When the first issue of the Arab Law Quarterly appeared in 1985, its esteemed editors noted that there was no similar publication to it, despite the long connection of the English-speaking world to the Arab world, from the plays of William Shakespeare, to the exploits of Colonel T.E. Lawrence, to the travels of Wilfred Thesiger, to the highly influential and deeply underappreciated contributions of Gertrude Bell to Arab law and politics, and beyond. In the intervening thirty-three years of the life of the Quarterly, that problem has scarcely been remedied. While a handful of high quality journals have arisen that address topics related to and inclusive of the law of the Arab world, there are virtually none, other than the Quarterly, that are dedicated exclusively to the study of Arab law and Arab legal systems.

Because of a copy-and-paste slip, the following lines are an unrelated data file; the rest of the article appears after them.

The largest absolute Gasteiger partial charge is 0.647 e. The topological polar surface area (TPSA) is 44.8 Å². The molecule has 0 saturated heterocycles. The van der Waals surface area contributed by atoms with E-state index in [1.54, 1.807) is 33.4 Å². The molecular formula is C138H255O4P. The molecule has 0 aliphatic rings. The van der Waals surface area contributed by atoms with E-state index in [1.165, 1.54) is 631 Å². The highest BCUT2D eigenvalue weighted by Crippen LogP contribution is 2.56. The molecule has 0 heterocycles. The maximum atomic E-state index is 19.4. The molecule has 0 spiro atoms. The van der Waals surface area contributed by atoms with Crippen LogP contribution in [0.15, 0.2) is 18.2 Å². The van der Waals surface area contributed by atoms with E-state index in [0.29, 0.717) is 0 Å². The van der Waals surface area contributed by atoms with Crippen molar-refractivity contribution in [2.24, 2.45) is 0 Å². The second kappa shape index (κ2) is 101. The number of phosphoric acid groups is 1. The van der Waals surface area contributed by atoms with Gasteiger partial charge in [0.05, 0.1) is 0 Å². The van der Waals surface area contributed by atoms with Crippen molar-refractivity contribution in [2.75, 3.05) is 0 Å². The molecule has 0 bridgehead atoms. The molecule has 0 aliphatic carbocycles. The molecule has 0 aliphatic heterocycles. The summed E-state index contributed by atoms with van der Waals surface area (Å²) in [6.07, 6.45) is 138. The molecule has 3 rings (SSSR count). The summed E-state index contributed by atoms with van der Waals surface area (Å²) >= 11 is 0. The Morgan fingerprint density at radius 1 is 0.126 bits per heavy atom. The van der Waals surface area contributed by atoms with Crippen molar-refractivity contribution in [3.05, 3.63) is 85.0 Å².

To say therefore that the Quarterly has filled a void in the world of legal scholarship is to understate the matter considerably. Its work has been instrumental in casting a much-needed light on a less understood and underappreciated legal typology that was, at the time of the inception of the Quarterly, just barely coming into its own as a field of study separate and distinct from the premodern Islamic law that had long ruled throughout much of the region. Enid Hill’s pathbreaking work on al-Sanhuri’s contributions to Arab law,1 W.M. Ballantyne’s thorough descriptions of the evolution, and indeed revolution, of constitutional, civil, and commercial law in the Gulf states,2 Mark Hoyle’s research into the origins of Egypt’s mixed courts,3 and Ann Elizabeth Mayer’s account of credit agreements in the Sadat era4 have appeared in this Quarterly, as have countless other works of lasting influence.